Kichiku: Banquet of the Beasts (1997)

Rating: D

Dir: Kazuyoshi Kumakiri
Star: Sumiko Makami, Shunsuke Kawada, Shigeru Bokuda, Toshiyuki Sugihara

You’re probably much better off watching the extra features in this 2-disc set first, as that will let you put this film in context. Specifically, it was inspired by a 1972 hostage situation involving a radical faction linked to the Japanese Red Army, later found to have murdered those they regarded as traitors – in Western terms, crossing Jonestown with Waco, perhaps. Here, Kumakiri depicts a small political sect, whose leader is in prison; his girlfriend Masami deputises, using her body to keep the group together. But when the boss commits suicide, both Masami and things in general begin to become unhinged, with a defector from the group being kidnapped and taken to the mountains – which is where things really start to fall apart.

It’s being marketed largely as a gorefest, but it’s probably 45 minutes before this side kicks in, and we found it pretty tedious going. This is a student film, and frankly, it shows; points are belaboured with an overearnest zeal that reminded me of Pasolini’s Salo. [A film I failed to “get” either, and which I reckon is tremendously over-rated.] As well as the lack of any cultural resonance for Western viewers, there’s little or no characterisation, the focus leaps around without apparent purpose, and Masami’s switch from political slut to insane killer is jarringly sudden and unexplained. Insight, be it psychological, social or political, is equally absent.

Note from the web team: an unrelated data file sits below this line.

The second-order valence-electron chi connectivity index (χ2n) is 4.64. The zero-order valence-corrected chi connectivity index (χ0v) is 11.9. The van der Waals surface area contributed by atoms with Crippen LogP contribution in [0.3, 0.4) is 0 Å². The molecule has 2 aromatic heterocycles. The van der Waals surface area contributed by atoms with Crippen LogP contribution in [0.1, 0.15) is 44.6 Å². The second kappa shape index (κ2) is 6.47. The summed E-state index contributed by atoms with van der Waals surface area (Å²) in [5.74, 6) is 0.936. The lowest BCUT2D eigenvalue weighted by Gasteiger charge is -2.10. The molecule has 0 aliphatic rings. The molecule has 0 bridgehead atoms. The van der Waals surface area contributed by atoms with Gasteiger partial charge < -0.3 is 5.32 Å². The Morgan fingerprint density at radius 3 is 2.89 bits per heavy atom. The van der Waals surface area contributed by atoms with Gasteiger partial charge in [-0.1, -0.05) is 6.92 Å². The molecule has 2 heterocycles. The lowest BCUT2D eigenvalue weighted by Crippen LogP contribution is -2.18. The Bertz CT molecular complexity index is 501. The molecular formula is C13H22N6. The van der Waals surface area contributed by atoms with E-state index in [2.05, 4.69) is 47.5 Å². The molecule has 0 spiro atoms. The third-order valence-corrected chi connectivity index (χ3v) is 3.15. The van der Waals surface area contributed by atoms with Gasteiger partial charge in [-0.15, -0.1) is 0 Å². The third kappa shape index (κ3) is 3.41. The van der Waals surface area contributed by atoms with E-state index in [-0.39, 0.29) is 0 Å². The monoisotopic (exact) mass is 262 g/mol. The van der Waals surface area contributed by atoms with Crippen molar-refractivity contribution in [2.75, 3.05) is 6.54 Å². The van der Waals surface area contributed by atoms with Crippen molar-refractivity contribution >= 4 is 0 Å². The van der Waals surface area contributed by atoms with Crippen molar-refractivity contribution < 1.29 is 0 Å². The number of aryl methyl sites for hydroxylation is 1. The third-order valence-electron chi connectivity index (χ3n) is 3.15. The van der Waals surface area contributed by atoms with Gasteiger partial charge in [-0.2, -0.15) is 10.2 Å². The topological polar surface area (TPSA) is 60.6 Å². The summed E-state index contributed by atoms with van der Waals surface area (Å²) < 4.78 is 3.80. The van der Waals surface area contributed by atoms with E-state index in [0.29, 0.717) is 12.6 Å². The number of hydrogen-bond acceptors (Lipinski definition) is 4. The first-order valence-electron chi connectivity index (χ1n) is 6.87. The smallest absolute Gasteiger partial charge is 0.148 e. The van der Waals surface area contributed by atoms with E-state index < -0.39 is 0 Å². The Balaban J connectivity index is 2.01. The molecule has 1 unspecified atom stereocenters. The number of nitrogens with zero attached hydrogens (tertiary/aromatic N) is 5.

There’s no denying the impact of the violence, which is largely depicted with an unflinching and realistic eye; nasty, brutal and vicious, exactly how it should be. There is one moment which, all qualms aside, will stick in your mind; that whirring sound you hear is late BBFC kommandant Jim Ferman, spinning in his grave at the use to which a shotgun is put. However, what’s missing is a point, or any significant emotional effect. In more competent hands, the level of savagery this depicts would have the viewer shaking in his shoes; instead, it’s easy to walk away without a second thought.